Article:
Mike Rowe does some dirty jobs and exposes us to people who do work that we don’t always think about. There are plenty of career options in the world: banker, teacher, salesperson, policeman, firefighter, astronaut, and so many more that fall outside of the realm of commonly known positions. I’m sure you knew when you were 6 that you’d be a train conductor or a pianist someday. There are so many different paths a person can take in life. And, while many of us end up in desk jobs and sometimes dream about throwing out our blazers and moving to another country, most of us don’t.
If you want to do something different, maybe something that’s a little weird, and see other parts of the world, I’ve got some career options for you! Many of these would be perfect for a gap year or seasonal work, as well!
1. Panda Cuddler
The Giant Panda Protection and Research Center in China’s Sichuan province employs Panda Cub Caretakers, also known as Panda Nannies. Applicants need to have a basic knowledge of pandas, be able to live in China, and need to have good writing and photography skills to post about their experiences. Panda Nannies at this location make about $32,500 and they also get a car while there, along with their room and board.
2. Position-in-Line Holder
In Poland, at least one enterprising man is making a living by waiting in line for you! The hospital system in Poland has huge lines, and Tadeusz Zak takes a fee and will stand in line for you and call you right before it’s your turn. This sounds like an easy one, but Tadeusz said that the longest he’s waited in line was 40 hours!
3. Water Slide Tester
Tommy Lynch has traveled over 27,000 miles in one year for his job: testing holiday resort water slides! Tommy works for holiday giant First Choice, where he checks the height, speed, water quantity, and landing of the flumes, as well as all safety aspects in their resorts all over the world. His actual job title is Lifestyle Product Development Manager, and Tommy was recruited to identify the very best pools to be featured in First Choice’s new-at-the-time Splash Resort collection. He also ensures potential new resorts are up to the company’s standards. Now this sounds like a great way to go to work!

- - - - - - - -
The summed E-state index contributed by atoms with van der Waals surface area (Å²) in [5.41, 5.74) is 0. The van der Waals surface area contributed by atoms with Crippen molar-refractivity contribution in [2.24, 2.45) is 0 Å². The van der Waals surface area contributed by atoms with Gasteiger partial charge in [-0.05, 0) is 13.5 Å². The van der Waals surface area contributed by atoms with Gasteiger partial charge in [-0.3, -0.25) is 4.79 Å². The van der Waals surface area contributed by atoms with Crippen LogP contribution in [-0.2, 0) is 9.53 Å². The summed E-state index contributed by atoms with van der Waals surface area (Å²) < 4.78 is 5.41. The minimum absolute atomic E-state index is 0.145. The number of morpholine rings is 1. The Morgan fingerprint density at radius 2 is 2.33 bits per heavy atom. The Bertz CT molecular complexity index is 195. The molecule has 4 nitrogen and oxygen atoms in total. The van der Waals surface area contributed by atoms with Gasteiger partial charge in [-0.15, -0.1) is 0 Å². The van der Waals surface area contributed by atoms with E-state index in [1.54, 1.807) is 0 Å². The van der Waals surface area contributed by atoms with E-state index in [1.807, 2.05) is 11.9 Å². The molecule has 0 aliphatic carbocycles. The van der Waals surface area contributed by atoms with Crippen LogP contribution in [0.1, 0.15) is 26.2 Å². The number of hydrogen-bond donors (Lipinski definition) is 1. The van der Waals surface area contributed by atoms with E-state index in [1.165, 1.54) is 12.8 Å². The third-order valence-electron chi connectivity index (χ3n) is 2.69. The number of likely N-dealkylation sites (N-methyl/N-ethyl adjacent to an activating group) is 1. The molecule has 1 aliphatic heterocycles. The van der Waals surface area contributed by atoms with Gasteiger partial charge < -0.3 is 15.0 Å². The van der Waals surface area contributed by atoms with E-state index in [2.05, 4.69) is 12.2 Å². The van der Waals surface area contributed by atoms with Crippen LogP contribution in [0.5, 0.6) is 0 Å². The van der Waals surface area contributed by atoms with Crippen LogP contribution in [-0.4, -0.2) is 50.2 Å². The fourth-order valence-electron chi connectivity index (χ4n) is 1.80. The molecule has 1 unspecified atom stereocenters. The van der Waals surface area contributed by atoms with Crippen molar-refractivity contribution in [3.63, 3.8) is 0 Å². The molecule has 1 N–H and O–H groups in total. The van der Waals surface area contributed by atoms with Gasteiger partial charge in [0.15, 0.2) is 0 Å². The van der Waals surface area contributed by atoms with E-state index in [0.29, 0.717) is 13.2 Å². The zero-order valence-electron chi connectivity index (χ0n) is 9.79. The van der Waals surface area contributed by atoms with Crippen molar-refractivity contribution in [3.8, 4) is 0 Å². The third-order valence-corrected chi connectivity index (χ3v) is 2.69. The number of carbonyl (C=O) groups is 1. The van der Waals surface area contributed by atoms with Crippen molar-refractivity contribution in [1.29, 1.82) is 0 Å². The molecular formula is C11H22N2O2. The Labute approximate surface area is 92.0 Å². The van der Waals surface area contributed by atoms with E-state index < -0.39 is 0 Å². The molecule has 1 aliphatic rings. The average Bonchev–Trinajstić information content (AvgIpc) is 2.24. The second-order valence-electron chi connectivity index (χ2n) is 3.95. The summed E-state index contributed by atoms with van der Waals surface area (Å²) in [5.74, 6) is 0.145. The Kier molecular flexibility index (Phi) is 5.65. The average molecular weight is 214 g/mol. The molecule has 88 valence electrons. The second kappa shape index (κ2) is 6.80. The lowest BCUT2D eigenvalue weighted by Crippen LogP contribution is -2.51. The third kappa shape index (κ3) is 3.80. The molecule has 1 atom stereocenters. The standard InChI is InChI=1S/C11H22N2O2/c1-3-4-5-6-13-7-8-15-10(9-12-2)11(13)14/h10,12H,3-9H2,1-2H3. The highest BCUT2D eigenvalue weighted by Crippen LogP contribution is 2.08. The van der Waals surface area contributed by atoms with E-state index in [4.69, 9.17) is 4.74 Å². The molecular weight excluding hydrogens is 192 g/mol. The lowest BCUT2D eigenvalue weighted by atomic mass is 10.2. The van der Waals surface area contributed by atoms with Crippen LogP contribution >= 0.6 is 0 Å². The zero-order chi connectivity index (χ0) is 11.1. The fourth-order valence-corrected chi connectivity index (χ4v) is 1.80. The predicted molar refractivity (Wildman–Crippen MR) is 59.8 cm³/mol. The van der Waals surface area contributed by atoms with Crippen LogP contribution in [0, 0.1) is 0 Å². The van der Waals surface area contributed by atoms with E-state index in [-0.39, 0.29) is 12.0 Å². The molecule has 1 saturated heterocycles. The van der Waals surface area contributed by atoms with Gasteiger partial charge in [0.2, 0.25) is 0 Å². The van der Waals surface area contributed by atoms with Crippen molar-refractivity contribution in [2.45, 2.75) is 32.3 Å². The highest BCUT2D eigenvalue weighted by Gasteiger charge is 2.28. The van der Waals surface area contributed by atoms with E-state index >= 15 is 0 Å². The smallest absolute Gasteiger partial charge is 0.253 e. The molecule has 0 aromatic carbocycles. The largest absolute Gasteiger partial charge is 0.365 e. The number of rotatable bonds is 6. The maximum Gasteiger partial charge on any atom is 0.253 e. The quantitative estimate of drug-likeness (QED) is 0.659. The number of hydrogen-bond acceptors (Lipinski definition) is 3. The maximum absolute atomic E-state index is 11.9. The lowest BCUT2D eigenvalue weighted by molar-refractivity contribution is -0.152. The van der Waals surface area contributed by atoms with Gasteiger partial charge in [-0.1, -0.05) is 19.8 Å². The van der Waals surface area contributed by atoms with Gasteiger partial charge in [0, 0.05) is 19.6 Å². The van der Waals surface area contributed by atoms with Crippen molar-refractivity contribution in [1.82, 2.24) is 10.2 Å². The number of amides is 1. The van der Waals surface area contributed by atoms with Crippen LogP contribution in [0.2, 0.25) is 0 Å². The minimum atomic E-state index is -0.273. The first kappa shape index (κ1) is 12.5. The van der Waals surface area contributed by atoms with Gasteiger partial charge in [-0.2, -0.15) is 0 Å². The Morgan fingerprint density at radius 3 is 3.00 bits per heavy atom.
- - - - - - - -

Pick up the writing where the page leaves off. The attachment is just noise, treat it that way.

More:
4. Google Maps Trekker
Want to hike and walk in places all over the world that cars can’t easily access? Placess like Hawaii, the Grand Canyon, jungles, and more? Want to hike those places while wearing a giant camera on your back? Perfect! Google hires Google Map Trekkers to do just that! For an in-shape world traveler, this could be the perfect job for you. It lets you be outdoors, see amazing sites, and help in mapping the world for people to explore from the comfort of home. This is the job of a lifetime for outdoor adventurers, hikers, and explorers.
5. Music Festival Staff
Have you ever thought about who works at those huge music festivals you hear about all the time? Are those people all volunteers? What do they do exactly? Now is the time to find out. There are music festivals all around the world, drawing in huge crowds of international performers and concertgoers. These festivals need people to work to support them in a multitude of ways. Event organizers like Summer Festival Guide are always looking for photographers, writers, and the like to attend their events free of charge in exchange for the publicity. And if you’re not qualified for those positions just yet, you can start out by volunteering at some music festivals closer to you to gain some relevant experience.
6. Luxury Bed Tester
A student from Birmingham City University was selected to test out luxury beds every day for a month and get paid $1600 for it! Roisin Madigan, then 22, was helping with a sleep survey carried out by luxury bed specialists Simon Horn Ltd., which sells luxury Savoir Beds, originally made for the Savoy Hotel. So, while positions like this may certainly be hard to come by, they definitely do exist!
7. Cruise Ship Staff